On 14th November I flew from Amsterdam to Valencia to join La Marina de Valencia seminar. I was really looking forward to going but so far things were not turning out well. Accepting the invitation meant that I was missing an important ceremony at work and this had put some noses out of joint, so I was leaving under a cloud of disapproval. Just before departure, a trusted colleague who was to come with me fell badly ill and had to cancel. To add insult to injury I contracted food poisoning just before flying and spent much of the flight either in, or judging how quickly I could get to, the tiny airplane toilet. I arrived at Valencia, a city I did not know, feeling disoriented, vulnerable and rather sorry for myself.
Then it began to rain. This was not ordinary rain, it was furious, mad, apocalyptic rain. It rained in my shoes on the way to and from La Marina, it rained through the enlightening talks and generous meals, it rained on our boat trip and it began to rain in the art exhibition next to us and collect in puddles on the floor, whilst anxious caretakers looked aloft to see the trickles descending down the walls towards the paintings.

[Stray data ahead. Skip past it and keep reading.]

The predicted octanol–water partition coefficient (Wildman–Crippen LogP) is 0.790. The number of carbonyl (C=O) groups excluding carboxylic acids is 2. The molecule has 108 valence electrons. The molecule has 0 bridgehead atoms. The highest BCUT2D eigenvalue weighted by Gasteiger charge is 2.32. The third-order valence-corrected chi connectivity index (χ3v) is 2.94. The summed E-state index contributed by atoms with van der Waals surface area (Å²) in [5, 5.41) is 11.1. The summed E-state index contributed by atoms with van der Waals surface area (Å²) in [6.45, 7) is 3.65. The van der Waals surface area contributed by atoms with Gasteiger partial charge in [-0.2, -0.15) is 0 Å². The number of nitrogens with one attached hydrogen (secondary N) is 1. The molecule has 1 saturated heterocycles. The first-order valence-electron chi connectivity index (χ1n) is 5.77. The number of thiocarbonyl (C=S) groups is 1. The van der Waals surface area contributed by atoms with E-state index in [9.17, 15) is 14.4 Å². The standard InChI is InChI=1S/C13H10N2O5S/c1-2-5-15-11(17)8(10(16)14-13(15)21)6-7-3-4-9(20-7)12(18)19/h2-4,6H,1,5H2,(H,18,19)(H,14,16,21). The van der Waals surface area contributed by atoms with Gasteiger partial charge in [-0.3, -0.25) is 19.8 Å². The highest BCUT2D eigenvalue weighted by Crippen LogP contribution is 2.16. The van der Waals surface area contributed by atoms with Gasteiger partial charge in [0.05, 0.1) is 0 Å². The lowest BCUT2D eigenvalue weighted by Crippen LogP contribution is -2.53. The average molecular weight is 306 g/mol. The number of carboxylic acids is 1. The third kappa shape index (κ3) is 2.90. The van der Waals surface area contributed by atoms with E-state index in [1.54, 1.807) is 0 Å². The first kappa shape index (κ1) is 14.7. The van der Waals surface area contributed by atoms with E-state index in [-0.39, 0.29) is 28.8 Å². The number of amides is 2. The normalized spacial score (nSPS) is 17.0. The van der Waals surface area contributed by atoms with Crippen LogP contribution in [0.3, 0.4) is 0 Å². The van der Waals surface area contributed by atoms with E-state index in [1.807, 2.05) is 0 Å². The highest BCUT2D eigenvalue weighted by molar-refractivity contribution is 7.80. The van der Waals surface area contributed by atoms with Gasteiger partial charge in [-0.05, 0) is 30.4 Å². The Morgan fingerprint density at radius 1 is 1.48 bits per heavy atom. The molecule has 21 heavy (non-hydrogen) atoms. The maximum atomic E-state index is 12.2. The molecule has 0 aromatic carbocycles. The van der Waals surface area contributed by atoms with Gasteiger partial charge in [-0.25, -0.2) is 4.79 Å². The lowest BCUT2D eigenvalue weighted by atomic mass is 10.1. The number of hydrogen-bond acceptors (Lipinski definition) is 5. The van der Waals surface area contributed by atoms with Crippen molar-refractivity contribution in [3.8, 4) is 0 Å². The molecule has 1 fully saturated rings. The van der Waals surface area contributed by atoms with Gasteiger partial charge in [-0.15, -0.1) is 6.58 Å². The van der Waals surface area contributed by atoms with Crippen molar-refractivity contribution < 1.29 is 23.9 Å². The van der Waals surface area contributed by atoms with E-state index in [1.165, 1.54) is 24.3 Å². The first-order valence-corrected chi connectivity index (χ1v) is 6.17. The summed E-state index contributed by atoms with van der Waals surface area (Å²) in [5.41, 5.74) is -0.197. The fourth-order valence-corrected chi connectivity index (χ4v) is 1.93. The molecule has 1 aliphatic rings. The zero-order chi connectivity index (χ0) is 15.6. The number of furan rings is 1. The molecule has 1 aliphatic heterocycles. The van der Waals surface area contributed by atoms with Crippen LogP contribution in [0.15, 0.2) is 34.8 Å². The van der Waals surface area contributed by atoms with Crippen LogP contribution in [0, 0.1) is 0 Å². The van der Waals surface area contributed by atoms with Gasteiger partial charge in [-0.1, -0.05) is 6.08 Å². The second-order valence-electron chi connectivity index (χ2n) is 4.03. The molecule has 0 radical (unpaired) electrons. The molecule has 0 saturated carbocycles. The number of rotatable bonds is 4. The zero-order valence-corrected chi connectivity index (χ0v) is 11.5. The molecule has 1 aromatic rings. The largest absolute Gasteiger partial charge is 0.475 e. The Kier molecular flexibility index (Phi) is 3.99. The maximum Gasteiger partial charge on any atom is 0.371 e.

Then the rain began to trickle into our conversations about creating an inclusive design process for La Marina. If, we argued, we wanted to involve the voices of all the stakeholders then where were the voices of the trees, the water, the fish, the air and the future generations? These thoughts took flight and soon we agreed that we needed to look holistically at La Marina as a complex eco-system and to build this awareness into our basic design values.
Meanwhile, although I was no longer actually ill, I still felt unusually fragile. Then I started to read the news; there were demonstrations all over London as a reaction to the recent UN Special Report on Global Warming, with its stark message that we had a maximum of 12 years to prevent complete climate breakdown. Then my aunt, who was travelling to visit family in California in the wake of the Paradise bushfires, started to share her stories of devastation. Whilst in the back of my mind lingered still the images of recent fierce storms which had swept Sicily, where my beloved niece lives, and killed 27 people.
Then finally, after a long sleep, I woke up.
Since my visit to Valencia, climate breakdown has become a visceral reality and is fast becoming the lens through which I view my work. It affects everything. I am both mourning the damage and looking for ways to understand where we are now, why we appear paralysed and how on earth to frame this story. Some say that it’s already too late but the Dutch biologist Matthijs Schouten puts it more simply: that it’s time to ‘give nature her own voice.’ I’ll start there.